have been advocated but this only builds resistance and so increases
conflict and brings about greater dullness and insensitivity. The saintly
control and suppression is the saintly insensitivity and brutal dullness
which is so highly regarded. To make the mind more stupid and dull ideals
and conclusions are invented and spread around. All forms of sensations,
however refined or gross, cultivate resistance and a withering away.
Sensitivity is the dying to every residue of sensation; to be sensitive,
utterly and intensely, to a flower, to a person, to a smile, is to have
no scar of memory, for every scar destroys sensitivity. To be aware
of every sensation, feeling, thought as it arises, from moment to moment,
choicelessly, is to be free from scars, never allowing a scar to be
formed. Sensations, feelings, thoughts are always partial, fragmentary
and destructive. Sensitivity is a total of body, mind and heart.
-Pg 182-183, K notebook
to the Sayings of K as quoted under ''Sensations - the root of misery
and sorrow and the key to insight and freedom...'' in this study)
the Dhamma teaching of Lord Buddha as quoted under ''Sensations-The
root of misery and sorrow and the key to insight and freedom'' in this
Puna ca pararm,
bhikkhave, bhikkhu abhikkante patikkante
Section on tbe Constant
Thorough Understanding of Impermanence
Again, O monks,
a monk, while going forward or backward, he comprehends this, constantly
aware of impermanence; whether he is looking straight ahead or looking
sideways, he comprehends this, constantly aware of impermanence; while
he is bending or stretching, he comprehends this, constantly aware of
impermanence; whether he is putting on his inner and outer garment or
carrying his bowl, he comprehends this, constantly aware of impermanence;
whether he is eating, drinking, chewing or savouring, he comprehends
this, constantly aware of impermanence; if he attends to the calls of
nature, while passing stool and urine, he comprehends this, constantly
aware of impermanence; whether he is walking, standing, sitting, sleeping
or awake, speaking or in silence, he comprehends this, constantly aware
of impermanence. ('Comprehends this' = aware of the reality 'as it is',
staying with 'what is')
when we walk, we walk with awareness.
Nikaya II PTS 14
or awake, arising or sitting, in every state, we remain aware and attentive
every moment. No action of ours is without awareness.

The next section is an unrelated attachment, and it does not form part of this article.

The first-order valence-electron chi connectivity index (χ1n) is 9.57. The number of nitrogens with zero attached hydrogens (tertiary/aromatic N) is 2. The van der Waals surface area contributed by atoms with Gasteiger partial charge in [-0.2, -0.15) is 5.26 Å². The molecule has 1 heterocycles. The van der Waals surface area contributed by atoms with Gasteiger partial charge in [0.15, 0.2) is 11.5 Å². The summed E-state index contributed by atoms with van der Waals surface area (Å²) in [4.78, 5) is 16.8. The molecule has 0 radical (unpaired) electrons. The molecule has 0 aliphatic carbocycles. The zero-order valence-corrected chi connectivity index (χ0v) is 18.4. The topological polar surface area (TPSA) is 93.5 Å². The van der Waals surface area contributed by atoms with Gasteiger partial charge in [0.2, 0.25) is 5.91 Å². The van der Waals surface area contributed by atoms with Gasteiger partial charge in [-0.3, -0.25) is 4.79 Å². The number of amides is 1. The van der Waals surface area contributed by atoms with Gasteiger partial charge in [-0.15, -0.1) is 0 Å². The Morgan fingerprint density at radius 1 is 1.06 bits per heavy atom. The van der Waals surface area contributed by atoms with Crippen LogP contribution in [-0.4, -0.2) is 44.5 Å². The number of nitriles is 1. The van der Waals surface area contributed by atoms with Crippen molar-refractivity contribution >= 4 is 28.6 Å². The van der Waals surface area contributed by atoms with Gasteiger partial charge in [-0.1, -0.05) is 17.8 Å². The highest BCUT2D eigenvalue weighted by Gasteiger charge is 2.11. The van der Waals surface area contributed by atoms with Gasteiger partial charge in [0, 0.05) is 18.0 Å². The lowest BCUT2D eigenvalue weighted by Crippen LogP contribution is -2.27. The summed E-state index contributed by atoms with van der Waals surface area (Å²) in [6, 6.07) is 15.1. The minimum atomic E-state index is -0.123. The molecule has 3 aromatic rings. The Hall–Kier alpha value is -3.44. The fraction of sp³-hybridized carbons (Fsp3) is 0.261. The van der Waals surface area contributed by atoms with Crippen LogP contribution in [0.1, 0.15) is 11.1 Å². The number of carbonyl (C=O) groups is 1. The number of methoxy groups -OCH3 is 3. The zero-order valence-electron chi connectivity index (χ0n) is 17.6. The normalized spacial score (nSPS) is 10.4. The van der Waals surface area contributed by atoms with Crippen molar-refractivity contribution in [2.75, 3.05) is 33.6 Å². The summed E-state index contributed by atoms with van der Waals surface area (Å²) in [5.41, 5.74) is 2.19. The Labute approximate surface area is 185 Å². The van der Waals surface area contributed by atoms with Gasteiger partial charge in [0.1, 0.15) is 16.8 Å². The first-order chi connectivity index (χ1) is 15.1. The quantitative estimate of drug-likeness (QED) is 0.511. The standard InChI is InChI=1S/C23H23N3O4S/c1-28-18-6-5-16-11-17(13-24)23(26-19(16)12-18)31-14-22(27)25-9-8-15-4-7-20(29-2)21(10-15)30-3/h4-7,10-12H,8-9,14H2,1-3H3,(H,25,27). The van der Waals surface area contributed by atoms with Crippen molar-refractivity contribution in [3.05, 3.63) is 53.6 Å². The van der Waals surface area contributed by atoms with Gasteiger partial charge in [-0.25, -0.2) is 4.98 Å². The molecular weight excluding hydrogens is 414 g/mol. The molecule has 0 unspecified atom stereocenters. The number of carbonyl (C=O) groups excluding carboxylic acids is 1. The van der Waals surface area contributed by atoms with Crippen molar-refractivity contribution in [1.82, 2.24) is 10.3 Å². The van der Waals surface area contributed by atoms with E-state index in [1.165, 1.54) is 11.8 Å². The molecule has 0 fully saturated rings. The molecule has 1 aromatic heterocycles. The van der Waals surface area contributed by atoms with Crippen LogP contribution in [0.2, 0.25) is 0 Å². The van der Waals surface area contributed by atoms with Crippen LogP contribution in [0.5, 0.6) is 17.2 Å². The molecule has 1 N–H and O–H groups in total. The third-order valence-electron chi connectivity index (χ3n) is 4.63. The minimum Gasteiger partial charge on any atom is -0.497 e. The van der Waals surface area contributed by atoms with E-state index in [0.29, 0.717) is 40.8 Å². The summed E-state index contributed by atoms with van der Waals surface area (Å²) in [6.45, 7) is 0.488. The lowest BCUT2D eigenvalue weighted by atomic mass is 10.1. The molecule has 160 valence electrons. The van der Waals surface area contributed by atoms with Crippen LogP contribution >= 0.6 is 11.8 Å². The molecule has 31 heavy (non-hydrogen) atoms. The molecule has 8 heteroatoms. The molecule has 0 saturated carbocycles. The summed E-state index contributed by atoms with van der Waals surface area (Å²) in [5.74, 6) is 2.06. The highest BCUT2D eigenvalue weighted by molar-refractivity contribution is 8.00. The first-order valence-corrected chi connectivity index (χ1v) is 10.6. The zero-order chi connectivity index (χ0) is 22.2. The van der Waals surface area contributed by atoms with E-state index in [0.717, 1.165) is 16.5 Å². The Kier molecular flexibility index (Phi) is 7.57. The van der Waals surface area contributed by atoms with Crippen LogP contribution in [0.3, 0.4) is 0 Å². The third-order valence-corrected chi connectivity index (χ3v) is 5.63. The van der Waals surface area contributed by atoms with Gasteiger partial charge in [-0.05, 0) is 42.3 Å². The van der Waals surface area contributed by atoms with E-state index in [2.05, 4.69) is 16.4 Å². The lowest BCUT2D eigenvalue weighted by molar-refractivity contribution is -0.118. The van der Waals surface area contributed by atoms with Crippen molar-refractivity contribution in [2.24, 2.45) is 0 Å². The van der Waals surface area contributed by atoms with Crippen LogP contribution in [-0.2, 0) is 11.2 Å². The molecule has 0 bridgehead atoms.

paccavekkitva kayena kammam katabba.
At the same time,
this awareness should be endowed with panna. This means that,
along with awareness, the experiential understanding of the three characteristics
of panna: that all phenomena, have the inherent characteristic
of impermanence (anicca); that all phenomena which are impermanent
give rise to suffering (dukkha); and that all such phenomena
which are impermanent and give rise to dukkha are without essence
- i.e., they cannot be "I" or mine or ''my soul", (anatta).
- S N Goenka quoting
the teachings of Lord Buddha.
Yato ca bhikkhu
atapi sampajannam na rincati,
- Pathama-akasa-sutta, Samyutta-nikaya, Salayatana-vagga
When a meditator
observing ardently, does not, miss his faculty of thorough understanding
of impermanence, such a wise one fully understands all sensations. And
having completely understood them, he becomes freed from all impurities.
On the breaking up of the body, such a person, being established in
Dhamma and understanding sensations perfectly, attains the indescribable
stage beyond the conditioned world.
Rattidiva matandito Sampajannam na rinchati
- Samyutta Nikaya
Day and night - there should be no break in the continuous thorough understanding of impermanence at the level of sensations.
Sutta'' of the Buddha is ''The Great Discourse on the establishing of
awareness''. In this discourse Buddha has shown the ''one and only way''
(ekayano maggo) for the overcoming of sorrow and lamentation...
for the realization of Nibbana : that is to say, the fourfold
establishing of awareness (nibbanassa sacchikiriyaya yadidam cattaro
satipatthana ti). Buddha said that for our observation to be 'Total',
'complete', 'holistic', we have to 'look within' for 'self knowledge'
and this self observation is the study of mind-matter. Our self observation
and looking within is total only when we observe the entire field of
mind-matter (nama-rupa) : that is to say the body, the sensations
on/in the body, the mind and the contents of the mind. This is the fourfold
establishing of awareness. (Kayanupassana, Vedananupassana, Cittanupassana,
Dhammanupassana). Again this is not a mechanical ritual or an intellectual
game but real understanding experientially at the level of sensations.
(This is insight,
this is liberation, this is freedom.)
- for details refer
to Mahasatipatthana Suttam-VRI